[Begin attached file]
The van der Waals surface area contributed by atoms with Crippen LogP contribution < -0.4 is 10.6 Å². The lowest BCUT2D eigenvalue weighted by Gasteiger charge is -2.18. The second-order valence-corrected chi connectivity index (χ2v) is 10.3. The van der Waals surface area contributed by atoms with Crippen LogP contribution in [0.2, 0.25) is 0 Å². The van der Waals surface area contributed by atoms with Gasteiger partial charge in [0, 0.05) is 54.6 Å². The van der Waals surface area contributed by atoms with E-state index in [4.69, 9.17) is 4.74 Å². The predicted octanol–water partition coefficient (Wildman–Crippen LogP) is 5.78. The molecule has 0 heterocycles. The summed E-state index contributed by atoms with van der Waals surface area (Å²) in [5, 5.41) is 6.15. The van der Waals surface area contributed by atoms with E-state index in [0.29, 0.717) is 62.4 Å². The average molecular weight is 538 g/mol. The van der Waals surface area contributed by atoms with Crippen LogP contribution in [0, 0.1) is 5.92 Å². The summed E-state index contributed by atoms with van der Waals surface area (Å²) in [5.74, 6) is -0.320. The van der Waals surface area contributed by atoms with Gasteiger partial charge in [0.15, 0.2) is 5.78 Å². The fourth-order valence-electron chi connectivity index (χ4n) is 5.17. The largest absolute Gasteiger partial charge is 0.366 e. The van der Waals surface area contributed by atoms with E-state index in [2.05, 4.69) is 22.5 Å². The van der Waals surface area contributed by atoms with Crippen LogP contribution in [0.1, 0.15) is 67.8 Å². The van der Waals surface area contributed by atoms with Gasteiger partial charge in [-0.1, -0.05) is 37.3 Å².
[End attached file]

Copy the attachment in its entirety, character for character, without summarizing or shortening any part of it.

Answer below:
The van der Waals surface area contributed by atoms with Crippen LogP contribution < -0.4 is 10.6 Å². The lowest BCUT2D eigenvalue weighted by Gasteiger charge is -2.18. The second-order valence-corrected chi connectivity index (χ2v) is 10.3. The van der Waals surface area contributed by atoms with Crippen LogP contribution in [0.2, 0.25) is 0 Å². The van der Waals surface area contributed by atoms with Gasteiger partial charge in [0, 0.05) is 54.6 Å². The van der Waals surface area contributed by atoms with E-state index in [4.69, 9.17) is 4.74 Å². The predicted octanol–water partition coefficient (Wildman–Crippen LogP) is 5.78. The molecule has 0 heterocycles. The summed E-state index contributed by atoms with van der Waals surface area (Å²) in [5, 5.41) is 6.15. The van der Waals surface area contributed by atoms with E-state index in [0.29, 0.717) is 62.4 Å². The average molecular weight is 538 g/mol. The van der Waals surface area contributed by atoms with Crippen LogP contribution in [0, 0.1) is 5.92 Å². The summed E-state index contributed by atoms with van der Waals surface area (Å²) in [5.74, 6) is -0.320. The van der Waals surface area contributed by atoms with Gasteiger partial charge in [0.15, 0.2) is 5.78 Å². The fourth-order valence-electron chi connectivity index (χ4n) is 5.17. The largest absolute Gasteiger partial charge is 0.366 e. The van der Waals surface area contributed by atoms with E-state index in [2.05, 4.69) is 22.5 Å². The van der Waals surface area contributed by atoms with Crippen LogP contribution in [0.1, 0.15) is 67.8 Å². The van der Waals surface area contributed by atoms with Gasteiger partial charge in [-0.1, -0.05) is 37.3 Å².